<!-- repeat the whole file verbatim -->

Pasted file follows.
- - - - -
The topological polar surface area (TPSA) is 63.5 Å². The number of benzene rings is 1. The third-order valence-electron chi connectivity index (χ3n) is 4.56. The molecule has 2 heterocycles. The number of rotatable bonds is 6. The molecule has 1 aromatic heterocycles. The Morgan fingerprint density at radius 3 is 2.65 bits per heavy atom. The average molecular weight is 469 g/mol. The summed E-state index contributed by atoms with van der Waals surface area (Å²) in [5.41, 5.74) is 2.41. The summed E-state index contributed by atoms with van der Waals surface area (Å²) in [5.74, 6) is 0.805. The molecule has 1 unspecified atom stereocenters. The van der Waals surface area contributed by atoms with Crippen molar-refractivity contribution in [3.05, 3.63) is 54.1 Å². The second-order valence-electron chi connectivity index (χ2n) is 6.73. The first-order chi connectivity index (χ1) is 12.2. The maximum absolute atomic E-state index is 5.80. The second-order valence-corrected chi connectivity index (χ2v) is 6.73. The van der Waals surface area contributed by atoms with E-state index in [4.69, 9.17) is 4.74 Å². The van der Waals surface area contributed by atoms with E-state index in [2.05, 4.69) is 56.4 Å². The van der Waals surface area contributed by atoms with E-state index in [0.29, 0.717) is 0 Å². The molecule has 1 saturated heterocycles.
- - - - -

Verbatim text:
The topological polar surface area (TPSA) is 63.5 Å². The number of benzene rings is 1. The third-order valence-electron chi connectivity index (χ3n) is 4.56. The molecule has 2 heterocycles. The number of rotatable bonds is 6. The molecule has 1 aromatic heterocycles. The Morgan fingerprint density at radius 3 is 2.65 bits per heavy atom. The average molecular weight is 469 g/mol. The summed E-state index contributed by atoms with van der Waals surface area (Å²) in [5.41, 5.74) is 2.41. The summed E-state index contributed by atoms with van der Waals surface area (Å²) in [5.74, 6) is 0.805. The molecule has 1 unspecified atom stereocenters. The van der Waals surface area contributed by atoms with Crippen molar-refractivity contribution in [3.05, 3.63) is 54.1 Å². The second-order valence-electron chi connectivity index (χ2n) is 6.73. The first-order chi connectivity index (χ1) is 12.2. The maximum absolute atomic E-state index is 5.80. The second-order valence-corrected chi connectivity index (χ2v) is 6.73. The van der Waals surface area contributed by atoms with E-state index in [4.69, 9.17) is 4.74 Å². The van der Waals surface area contributed by atoms with E-state index in [2.05, 4.69) is 56.4 Å². The van der Waals surface area contributed by atoms with E-state index in [0.29, 0.717) is 0 Å². The molecule has 1 saturated heterocycles.